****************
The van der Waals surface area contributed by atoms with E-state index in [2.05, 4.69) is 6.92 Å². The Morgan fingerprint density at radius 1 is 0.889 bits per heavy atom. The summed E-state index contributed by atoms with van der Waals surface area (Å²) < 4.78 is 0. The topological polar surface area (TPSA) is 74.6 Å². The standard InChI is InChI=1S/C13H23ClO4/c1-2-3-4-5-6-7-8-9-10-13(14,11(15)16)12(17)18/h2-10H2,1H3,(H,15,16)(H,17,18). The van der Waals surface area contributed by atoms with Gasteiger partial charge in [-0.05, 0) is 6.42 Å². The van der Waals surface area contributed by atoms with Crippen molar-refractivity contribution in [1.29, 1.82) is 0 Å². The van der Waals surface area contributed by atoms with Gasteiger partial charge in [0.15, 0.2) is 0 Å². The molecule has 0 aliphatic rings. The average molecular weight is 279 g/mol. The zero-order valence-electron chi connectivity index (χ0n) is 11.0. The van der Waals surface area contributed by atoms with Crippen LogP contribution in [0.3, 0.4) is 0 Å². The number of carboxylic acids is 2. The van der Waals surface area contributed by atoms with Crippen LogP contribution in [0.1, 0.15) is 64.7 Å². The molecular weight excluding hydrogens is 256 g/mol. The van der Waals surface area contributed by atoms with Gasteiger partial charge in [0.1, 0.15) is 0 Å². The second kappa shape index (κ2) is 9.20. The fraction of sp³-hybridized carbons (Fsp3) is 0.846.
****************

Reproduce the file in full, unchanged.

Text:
The van der Waals surface area contributed by atoms with E-state index in [2.05, 4.69) is 6.92 Å². The Morgan fingerprint density at radius 1 is 0.889 bits per heavy atom. The summed E-state index contributed by atoms with van der Waals surface area (Å²) < 4.78 is 0. The topological polar surface area (TPSA) is 74.6 Å². The standard InChI is InChI=1S/C13H23ClO4/c1-2-3-4-5-6-7-8-9-10-13(14,11(15)16)12(17)18/h2-10H2,1H3,(H,15,16)(H,17,18). The van der Waals surface area contributed by atoms with Gasteiger partial charge in [-0.05, 0) is 6.42 Å². The van der Waals surface area contributed by atoms with Crippen molar-refractivity contribution in [1.29, 1.82) is 0 Å². The van der Waals surface area contributed by atoms with Gasteiger partial charge in [0.15, 0.2) is 0 Å². The molecule has 0 aliphatic rings. The average molecular weight is 279 g/mol. The zero-order valence-electron chi connectivity index (χ0n) is 11.0. The van der Waals surface area contributed by atoms with Crippen LogP contribution in [0.3, 0.4) is 0 Å². The number of carboxylic acids is 2. The van der Waals surface area contributed by atoms with Crippen LogP contribution in [0.1, 0.15) is 64.7 Å². The molecular weight excluding hydrogens is 256 g/mol. The van der Waals surface area contributed by atoms with Gasteiger partial charge in [0.1, 0.15) is 0 Å². The second kappa shape index (κ2) is 9.20. The fraction of sp³-hybridized carbons (Fsp3) is 0.846.